• Install and maintain perimeter protection
  • Cover and secure floor openings and label floor opening covers
  • Use ladders and scaffolds safely
  • Electrocution

    Next in line for the cause of construction site injuries and fatalities is electrocution. This results when a person is exposed to a lethal amount of electrical energy. An electrical hazard can be defined as a serious workplace hazard that exposes workers to the following:

  • Burns
  • Electrocution
  • Shock
  • Arc flash/ arc blast
  • Fire
  • Explosions
  • Major types of electrocution incidents come from failure to recognize and come into contact with energized sources. Other causes are an improper use of extension and flexible cords and contact with overhead power lines. Ways to prevent electrocution include:

  • Locate and identify utilities before starting work.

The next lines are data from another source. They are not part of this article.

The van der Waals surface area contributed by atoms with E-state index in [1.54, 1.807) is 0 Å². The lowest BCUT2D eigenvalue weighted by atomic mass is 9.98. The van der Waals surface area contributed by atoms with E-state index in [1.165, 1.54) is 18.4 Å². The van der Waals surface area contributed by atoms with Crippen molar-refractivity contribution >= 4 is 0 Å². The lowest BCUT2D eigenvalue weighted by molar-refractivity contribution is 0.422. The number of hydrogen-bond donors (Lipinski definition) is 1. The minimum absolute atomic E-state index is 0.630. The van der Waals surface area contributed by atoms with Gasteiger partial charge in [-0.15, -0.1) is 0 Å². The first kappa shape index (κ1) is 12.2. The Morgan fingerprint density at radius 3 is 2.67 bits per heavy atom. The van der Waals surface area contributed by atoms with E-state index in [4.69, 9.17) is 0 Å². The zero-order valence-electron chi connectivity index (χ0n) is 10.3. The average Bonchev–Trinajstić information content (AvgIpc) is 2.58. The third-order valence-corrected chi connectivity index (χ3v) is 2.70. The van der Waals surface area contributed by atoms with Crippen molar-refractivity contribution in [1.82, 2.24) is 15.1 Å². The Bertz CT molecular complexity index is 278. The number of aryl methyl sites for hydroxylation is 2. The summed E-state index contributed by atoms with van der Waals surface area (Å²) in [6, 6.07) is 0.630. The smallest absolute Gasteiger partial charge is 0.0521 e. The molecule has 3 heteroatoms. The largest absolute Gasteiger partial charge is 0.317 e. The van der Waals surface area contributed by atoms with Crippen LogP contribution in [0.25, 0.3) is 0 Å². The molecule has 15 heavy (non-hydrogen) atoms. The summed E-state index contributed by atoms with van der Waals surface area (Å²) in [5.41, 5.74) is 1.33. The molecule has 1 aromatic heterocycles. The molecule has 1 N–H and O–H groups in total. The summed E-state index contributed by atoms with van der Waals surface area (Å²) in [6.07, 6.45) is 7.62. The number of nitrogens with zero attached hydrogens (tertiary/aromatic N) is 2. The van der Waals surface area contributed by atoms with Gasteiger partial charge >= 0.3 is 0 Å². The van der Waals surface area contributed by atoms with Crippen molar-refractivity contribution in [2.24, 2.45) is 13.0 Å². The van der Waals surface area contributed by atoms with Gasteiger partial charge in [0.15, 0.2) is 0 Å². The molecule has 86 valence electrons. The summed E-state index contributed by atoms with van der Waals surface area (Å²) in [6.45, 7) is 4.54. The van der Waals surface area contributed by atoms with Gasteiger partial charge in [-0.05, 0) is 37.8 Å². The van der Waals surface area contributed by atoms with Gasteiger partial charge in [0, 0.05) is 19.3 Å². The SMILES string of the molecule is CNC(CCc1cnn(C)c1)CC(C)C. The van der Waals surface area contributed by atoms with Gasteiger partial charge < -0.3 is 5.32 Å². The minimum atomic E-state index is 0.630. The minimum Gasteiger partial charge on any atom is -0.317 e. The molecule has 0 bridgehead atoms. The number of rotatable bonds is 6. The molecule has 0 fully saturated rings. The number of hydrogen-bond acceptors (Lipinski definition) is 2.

• Look for overhead power lines when operating any equipment.
  • Maintain a safe distance away from power lines.
  • Do not operate portable electric tools unless they are grounded and double insulated.
  • Use ground fault circuit interrupters for protection.
  • Be alert to electrical hazards when working with ladders, scaffolds, or other platforms.
  • Struck By

    Struck by injuries occur when a worker comes into forcible contact with a flying, falling, swinging, or rolling object. According to OSHA, the reason fatalities are so high with incidents is due to the numerous hazards that can create injuries. The 4 common hazards in construction are:

    1. 1. Struck by falling objects- These injuries can encompass everything from tools and materials being knocked off unprotected edges to a suspended load on a crane coming loose.
    2. 2. Struck by flying objects- this can include being struck by an accidental nail gun discharge, thrown tolls or debris, or the tip flying off a saw blade.
    3. 3. Struck by swinging objects- These injuries are caused by swinging objects and usually occur when materials are being moved and something causes the load to sway. Can also happen when a worker is inside the swing radius of a heavy piece of machinery.